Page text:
Planning a Winter Wedding

heart-529607_1280Here in the Carolinas, spring weather is in full bloom—and the summer heat will be here before we know it! Snow, ice, and the Christmas holidays are the furthest things from our minds right now—except for the handful of us who are planning winter weddings. And for those folks, now is the time to think seriously about the challenges and opportunities of getting hitched when there’s a chill in the air!

Some couples just love winter time, and long for a cozy, fireside wedding rather than a humid, muggy summer affair—and that’s terrific! We have hosted some breathtaking winter weddings here at Mosteller Mansion. As you plan your winter wedding, however, there are a few practical considerations to make.

What to Know About Winter Weddings

  • If the weather’s cold, your bridal party will need some accessories to keep warm—scarves, capes, stoles, or whatever else. You may need to get some of these accessories for the bride, too; note that they don’t have to be white in order to look lovely!
  • For guys, keeping warm may just come down to suit fabric; something made from velvet is definitely going to be nice and toasty.
  • In terms of footwear, you don’t have to scrimp on style in order to stay warm. A pair of boots can be elegant and weather-appropriate.
  • Make a note to get some chapstick or lip balm for everyone in the wedding party, and to have it readily available to everyone when the big day comes.
  • Holding your wedding and your reception in one venue, where people won’t have to go outside and get into their cars, is ideal for winter weddings.
  • During the winter, it will get dark early in the evening, so you’ll want to get plenty of romantic lighting to keep the festivities bright.
  • The earlier sunset may also mean you have to adjust your schedule for outdoor photos; make sure to consult with your photographer about this early!
  • Having a coat check person is usually necessary for winter-time weddings.
  • Embrace winter flavors! Ciders, hot cocoas, mints, festive spices… all of these can add some seasonal flair to your wedding reception.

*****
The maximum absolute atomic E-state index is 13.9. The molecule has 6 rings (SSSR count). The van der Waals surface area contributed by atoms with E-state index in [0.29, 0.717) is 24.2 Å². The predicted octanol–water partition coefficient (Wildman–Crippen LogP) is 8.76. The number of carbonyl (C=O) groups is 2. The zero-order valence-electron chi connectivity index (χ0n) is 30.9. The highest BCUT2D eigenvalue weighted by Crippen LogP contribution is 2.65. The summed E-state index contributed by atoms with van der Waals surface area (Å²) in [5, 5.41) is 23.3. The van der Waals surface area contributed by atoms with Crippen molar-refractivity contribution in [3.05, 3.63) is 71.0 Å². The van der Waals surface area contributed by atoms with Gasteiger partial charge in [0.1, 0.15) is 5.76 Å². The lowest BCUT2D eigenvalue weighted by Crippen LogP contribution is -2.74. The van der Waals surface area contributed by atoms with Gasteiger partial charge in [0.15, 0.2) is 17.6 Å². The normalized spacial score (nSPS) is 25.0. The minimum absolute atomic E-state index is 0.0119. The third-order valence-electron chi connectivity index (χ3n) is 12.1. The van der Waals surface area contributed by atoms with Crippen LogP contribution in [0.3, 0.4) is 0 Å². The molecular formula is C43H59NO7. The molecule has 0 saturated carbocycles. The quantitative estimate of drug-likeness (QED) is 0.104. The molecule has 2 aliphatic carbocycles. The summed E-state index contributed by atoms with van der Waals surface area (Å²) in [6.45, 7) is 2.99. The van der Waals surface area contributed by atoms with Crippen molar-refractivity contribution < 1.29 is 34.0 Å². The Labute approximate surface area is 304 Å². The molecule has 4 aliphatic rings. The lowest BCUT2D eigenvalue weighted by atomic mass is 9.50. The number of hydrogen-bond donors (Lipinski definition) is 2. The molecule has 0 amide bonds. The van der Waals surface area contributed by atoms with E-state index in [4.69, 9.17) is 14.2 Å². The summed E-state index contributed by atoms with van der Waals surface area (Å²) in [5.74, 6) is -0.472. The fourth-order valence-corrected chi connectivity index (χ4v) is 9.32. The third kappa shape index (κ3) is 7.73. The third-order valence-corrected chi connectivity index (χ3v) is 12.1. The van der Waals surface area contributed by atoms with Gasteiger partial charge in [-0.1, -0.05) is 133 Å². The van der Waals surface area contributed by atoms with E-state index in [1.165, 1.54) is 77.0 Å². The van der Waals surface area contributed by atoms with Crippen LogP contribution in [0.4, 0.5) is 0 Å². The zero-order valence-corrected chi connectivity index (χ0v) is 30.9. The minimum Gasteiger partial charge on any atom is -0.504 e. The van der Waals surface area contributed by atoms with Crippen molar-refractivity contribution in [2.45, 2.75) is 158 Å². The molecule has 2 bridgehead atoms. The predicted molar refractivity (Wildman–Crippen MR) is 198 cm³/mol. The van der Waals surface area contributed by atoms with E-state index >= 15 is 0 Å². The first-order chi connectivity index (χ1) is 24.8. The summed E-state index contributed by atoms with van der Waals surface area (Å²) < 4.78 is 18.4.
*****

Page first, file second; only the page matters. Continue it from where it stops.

A final note: With many vendors, you can save big money on winter weddings—so maybe you want to start planning yours now! To learn more about winter weddings at Mosteller Mansion, contact us today!

Should You Tip Your Wedding Vendors?

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Even when you’re meticulous in budgeting for your wedding, there may be a few costs you forget about—including tips for your vendors. Of course, that’s a complicated topic in its own right: Should you tip your wedding vendors? If so, which ones, and how much?

As you might imagine, it varies a bit from one vendor to the next. Consider these best practices:

Your wedding officiant. It’s not customary to tip the minister, Rabbi, or other civil or religious officer who conducts your wedding, and in fact many are forbidden from accepting tips—but you can express your gratitude by making a donation to their church or religious organization. If the officiant is a personal friend, you might show your gratitude with something like a gift card to a nice restaurant.

Caterers. It’s pretty typical for a gratuity to be built into your catering cost, to be divided up between the servers, chefs, bartenders, dishwashers, etc. Be sure to ask, though, and if this isn’t the case, plan on tipping everyone individually—somewhere in the vicinity of $100 for the catering manager, $50 for chefs, and $25 for everyone else, divided into personal envelopes.

Musicians. If you hire your band or DJ through a booking agency, tipping is likely figured into the total bill—but again, it doesn’t hurt to ask. If not, tip $25 or so for each DJ or band member. If you get a band independently—not through a booking service—tipping isn’t necessary.

Stylists/ makeup artists. Tip these professionals just like you would at a regular appointment.

Other wedding professionals. Most photographers, videographers, and florists will own their own business, and as such there’s no need to tip them; they have already decided on a fair price for their services. If you get these professionals from some kind of agency or larger company—if they don’t own their own business, in other words—then a tip of $30 to $50 is not out of line. Wedding planners may get a little more– $100 or so.

Keep these pointers in mind to ensure everything is on the up-and-up during your wedding and reception—and if you have any more questions about planning a wedding, contact us at Mosteller Events today!